Photo by Melody

PlantFiles: Papalo, Papaloquelite
Porophyllum ruderale subsp. macrocephalum

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Family: Asteraceae (ass-ter-AY-see-ee) (Info)
Genus: Porophyllum (por-oh-FIL-um) (Info)
Species: ruderale subsp. macrocephalum

One vendor has this plant for sale.

11 members have or want this plant for trade.

Category:
Annuals
Herbs

Height:
36-48 in. (90-120 cm)
4-6 ft. (1.2-1.8 m)

Spacing:
24-36 in. (60-90 cm)

Hardiness:
Not Applicable

Sun Exposure:
Full Sun

Danger:
N/A

Bloom Color:
Brown/Bronze
White/Near White
Cream/Tan

Bloom Time:
Late Summer/Early Fall
Mid Fall

Foliage:
Aromatic

Other details:
Drought-tolerant; suitable for xeriscaping
Average Water Needs; Water regularly; do not overwater
Suitable for growing in containers

Soil pH requirements:
5.6 to 6.0 (acidic)
6.1 to 6.5 (mildly acidic)
6.6 to 7.5 (neutral)
7.6 to 7.8 (mildly alkaline)
7.9 to 8.5 (alkaline)

Patent Information:
Non-patented

Propagation Methods:
From seed; sow indoors before last frost

Seed Collecting:
Allow seedheads to dry on plants; remove and collect seeds

Click thumbnail
to view:

By bmuller
Thumbnail #1 of Porophyllum ruderale subsp. macrocephalum by bmuller

By turektaylor
Thumbnail #2 of Porophyllum ruderale subsp. macrocephalum by turektaylor

Profile:

3 positives
1 neutral
No negatives

Gardeners' Notes:

RatingAuthorContent
Positive gooley On Feb 15, 2009, gooley from Hawthorne, FL (Zone 8b) wrote:

I got few seeds to germinate, but maybe it needs higher temperatures and more time than I allowed (as an earlier note confirms). Tough, grows fairly quickly, can get leggy and blow over. I prefer the taste and smell to those of cilantro (not fond of that). Seed is very much in the Compositae style, reminding me a bit of dandelion or marigold. Definitely a plant to grow regularly, at least for me.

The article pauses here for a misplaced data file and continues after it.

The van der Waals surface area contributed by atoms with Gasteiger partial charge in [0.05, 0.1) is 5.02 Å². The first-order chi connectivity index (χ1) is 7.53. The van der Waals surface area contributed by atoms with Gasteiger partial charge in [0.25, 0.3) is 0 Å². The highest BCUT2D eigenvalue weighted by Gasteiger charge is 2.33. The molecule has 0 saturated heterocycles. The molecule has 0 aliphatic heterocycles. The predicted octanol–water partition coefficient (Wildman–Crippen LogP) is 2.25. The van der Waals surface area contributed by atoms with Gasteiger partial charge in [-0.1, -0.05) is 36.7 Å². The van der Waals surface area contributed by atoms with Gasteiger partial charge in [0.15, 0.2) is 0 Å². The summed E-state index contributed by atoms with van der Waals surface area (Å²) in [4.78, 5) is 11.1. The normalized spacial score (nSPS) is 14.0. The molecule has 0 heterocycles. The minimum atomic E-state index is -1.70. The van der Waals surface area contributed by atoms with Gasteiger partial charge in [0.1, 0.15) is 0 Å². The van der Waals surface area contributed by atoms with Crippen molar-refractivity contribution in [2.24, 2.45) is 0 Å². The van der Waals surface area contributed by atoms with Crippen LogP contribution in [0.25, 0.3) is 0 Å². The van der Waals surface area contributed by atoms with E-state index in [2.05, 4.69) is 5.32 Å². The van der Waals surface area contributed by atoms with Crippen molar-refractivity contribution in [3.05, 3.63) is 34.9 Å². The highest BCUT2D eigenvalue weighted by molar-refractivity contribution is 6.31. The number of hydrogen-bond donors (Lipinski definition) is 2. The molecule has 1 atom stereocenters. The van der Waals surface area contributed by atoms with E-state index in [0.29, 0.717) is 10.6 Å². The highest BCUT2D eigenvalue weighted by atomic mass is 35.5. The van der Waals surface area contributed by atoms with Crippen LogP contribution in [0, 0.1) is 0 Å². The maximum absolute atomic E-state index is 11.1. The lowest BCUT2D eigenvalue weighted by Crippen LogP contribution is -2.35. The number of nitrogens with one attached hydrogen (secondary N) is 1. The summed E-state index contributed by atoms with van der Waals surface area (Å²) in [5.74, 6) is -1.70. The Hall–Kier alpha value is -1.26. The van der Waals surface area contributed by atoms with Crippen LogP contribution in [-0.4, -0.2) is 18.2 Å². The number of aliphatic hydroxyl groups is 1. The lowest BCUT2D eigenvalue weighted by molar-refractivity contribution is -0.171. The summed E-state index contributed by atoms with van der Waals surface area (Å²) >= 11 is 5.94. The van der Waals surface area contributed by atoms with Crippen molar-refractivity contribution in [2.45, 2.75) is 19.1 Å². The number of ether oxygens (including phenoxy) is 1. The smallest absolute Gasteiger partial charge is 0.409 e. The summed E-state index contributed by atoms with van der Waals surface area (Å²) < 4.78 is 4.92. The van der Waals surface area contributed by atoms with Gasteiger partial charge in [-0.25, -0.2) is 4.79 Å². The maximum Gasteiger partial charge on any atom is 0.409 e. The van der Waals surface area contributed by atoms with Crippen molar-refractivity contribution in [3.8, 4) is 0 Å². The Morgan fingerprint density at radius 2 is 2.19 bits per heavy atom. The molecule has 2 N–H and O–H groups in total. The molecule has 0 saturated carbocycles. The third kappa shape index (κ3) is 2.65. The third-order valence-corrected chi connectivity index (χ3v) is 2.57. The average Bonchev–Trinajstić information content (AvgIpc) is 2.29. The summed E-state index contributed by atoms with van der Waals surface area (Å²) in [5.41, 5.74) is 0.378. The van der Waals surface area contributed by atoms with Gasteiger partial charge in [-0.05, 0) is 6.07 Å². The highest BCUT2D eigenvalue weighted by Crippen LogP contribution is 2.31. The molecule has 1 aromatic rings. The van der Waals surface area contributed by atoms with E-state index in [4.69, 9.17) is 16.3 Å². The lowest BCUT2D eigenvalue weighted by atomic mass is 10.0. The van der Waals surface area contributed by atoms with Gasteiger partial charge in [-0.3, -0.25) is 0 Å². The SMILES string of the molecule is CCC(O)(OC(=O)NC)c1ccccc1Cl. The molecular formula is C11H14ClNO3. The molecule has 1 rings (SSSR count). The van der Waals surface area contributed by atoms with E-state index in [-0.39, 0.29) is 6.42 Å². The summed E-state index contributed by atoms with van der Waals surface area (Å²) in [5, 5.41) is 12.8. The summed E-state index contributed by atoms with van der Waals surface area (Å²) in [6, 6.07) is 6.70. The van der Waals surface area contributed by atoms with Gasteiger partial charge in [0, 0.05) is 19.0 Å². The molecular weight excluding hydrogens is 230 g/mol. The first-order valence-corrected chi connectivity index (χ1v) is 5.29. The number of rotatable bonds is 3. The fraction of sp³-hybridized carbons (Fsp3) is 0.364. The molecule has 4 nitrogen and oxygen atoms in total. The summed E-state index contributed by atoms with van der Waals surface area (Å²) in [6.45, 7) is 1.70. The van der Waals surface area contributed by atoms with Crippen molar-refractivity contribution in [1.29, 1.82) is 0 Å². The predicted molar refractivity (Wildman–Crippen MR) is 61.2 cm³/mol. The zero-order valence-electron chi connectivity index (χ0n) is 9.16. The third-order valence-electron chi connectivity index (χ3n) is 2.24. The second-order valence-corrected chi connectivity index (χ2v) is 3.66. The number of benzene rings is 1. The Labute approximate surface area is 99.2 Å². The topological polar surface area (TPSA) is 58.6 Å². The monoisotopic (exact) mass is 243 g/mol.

Positive kkane On Aug 25, 2008, kkane from Davis, CA (Zone 9a) wrote:

Easy to grow in Sacramento Valley (CA). Luscious. Addicting. Just try a few times and you are hooked. Full son, not picky about water. Grows to ~4’ here, flowers Sept/Oct. Germinates in June. Produces many seeds, which produce volunteers. Seed viability declines rapidly after a year or so. Brush the plant as you walk through the garden…brings smiles. My seed comes from my son, given to him by “Tall Man” when son was hitch-hiking to S. Baja. Favorite exotic herb. Thus, “Tall Man Papalo.”

Positive bmuller On Sep 22, 2007, bmuller from Albuquerque, NM (Zone 7a) wrote:

I love the flavor of this plant--much more complex and exciting than cilantro, which is probably the closest familiar plant. I haven't had outstanding luck in getting the plant to really flourish in my climate, but I've enjoyed watching its growth and using its leaves, nevertheless. Apparently, it's supposed to develop some fairly impressive flowers, but I don't think mine will reach that point before frost!

Neutral berrygirl On Mar 7, 2007, berrygirl from Braselton, GA (Zone 7b) wrote:

This 3' annual is an ancient Mexican herb with unusual piquant green leaves. Sometimes is referred to as "cilantro on steroids". Has a complex nice flavor. In restaurants, papalo is put out in bowls and left on tables for diners to add to their food. Unlike cilantro this herb retains its flavor after it is dried. Good in soups, salads, tacos, beans, meats, etc...

Germ. @75-85 deg F for 2-3 wks.

Regional...

This plant has been said to grow in the following regions:

Davis, California
Los Angeles, California
Hawthorne, Florida
June Park, Florida
Cayuga Heights, New York
Elizabeth City, North Carolina
Austin, Texas
Gainesville, Virginia



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